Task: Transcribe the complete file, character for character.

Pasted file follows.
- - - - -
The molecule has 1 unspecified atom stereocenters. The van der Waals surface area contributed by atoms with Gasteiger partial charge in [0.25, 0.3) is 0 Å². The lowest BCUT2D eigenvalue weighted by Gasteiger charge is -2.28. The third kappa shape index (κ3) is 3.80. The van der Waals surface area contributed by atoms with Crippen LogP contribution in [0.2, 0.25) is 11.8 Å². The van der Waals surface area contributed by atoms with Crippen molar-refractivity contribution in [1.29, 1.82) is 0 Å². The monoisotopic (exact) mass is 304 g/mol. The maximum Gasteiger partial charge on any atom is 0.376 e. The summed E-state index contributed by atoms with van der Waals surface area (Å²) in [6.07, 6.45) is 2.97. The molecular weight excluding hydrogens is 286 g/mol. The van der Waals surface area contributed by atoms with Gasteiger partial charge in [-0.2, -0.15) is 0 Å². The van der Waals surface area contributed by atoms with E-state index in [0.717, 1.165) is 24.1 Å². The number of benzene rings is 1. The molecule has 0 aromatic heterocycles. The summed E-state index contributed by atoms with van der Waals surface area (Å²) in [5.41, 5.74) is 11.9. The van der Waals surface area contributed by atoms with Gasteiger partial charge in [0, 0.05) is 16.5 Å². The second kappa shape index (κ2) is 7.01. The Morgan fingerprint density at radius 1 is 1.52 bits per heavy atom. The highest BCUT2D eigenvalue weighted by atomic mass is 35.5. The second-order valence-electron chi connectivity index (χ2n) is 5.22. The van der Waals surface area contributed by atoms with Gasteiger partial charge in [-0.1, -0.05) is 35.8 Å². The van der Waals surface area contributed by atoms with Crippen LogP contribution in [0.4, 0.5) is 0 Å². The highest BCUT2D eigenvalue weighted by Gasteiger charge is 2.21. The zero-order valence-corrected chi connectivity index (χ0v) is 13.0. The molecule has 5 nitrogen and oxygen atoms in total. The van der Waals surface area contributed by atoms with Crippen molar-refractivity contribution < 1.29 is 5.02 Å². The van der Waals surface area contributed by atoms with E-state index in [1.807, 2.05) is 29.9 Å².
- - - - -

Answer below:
The molecule has 1 unspecified atom stereocenters. The van der Waals surface area contributed by atoms with Gasteiger partial charge in [0.25, 0.3) is 0 Å². The lowest BCUT2D eigenvalue weighted by Gasteiger charge is -2.28. The third kappa shape index (κ3) is 3.80. The van der Waals surface area contributed by atoms with Crippen LogP contribution in [0.2, 0.25) is 11.8 Å². The van der Waals surface area contributed by atoms with Crippen molar-refractivity contribution in [1.29, 1.82) is 0 Å². The monoisotopic (exact) mass is 304 g/mol. The maximum Gasteiger partial charge on any atom is 0.376 e. The summed E-state index contributed by atoms with van der Waals surface area (Å²) in [6.07, 6.45) is 2.97. The molecular weight excluding hydrogens is 286 g/mol. The van der Waals surface area contributed by atoms with Gasteiger partial charge in [-0.2, -0.15) is 0 Å². The van der Waals surface area contributed by atoms with E-state index in [0.717, 1.165) is 24.1 Å². The number of benzene rings is 1. The molecule has 0 aromatic heterocycles. The summed E-state index contributed by atoms with van der Waals surface area (Å²) in [5.41, 5.74) is 11.9. The van der Waals surface area contributed by atoms with Gasteiger partial charge in [0, 0.05) is 16.5 Å². The second kappa shape index (κ2) is 7.01. The Morgan fingerprint density at radius 1 is 1.52 bits per heavy atom. The highest BCUT2D eigenvalue weighted by atomic mass is 35.5. The second-order valence-electron chi connectivity index (χ2n) is 5.22. The van der Waals surface area contributed by atoms with Gasteiger partial charge in [-0.1, -0.05) is 35.8 Å². The van der Waals surface area contributed by atoms with Crippen LogP contribution in [0.4, 0.5) is 0 Å². The highest BCUT2D eigenvalue weighted by Gasteiger charge is 2.21. The zero-order valence-corrected chi connectivity index (χ0v) is 13.0. The molecule has 5 nitrogen and oxygen atoms in total. The van der Waals surface area contributed by atoms with Crippen molar-refractivity contribution < 1.29 is 5.02 Å². The van der Waals surface area contributed by atoms with E-state index in [1.807, 2.05) is 29.9 Å².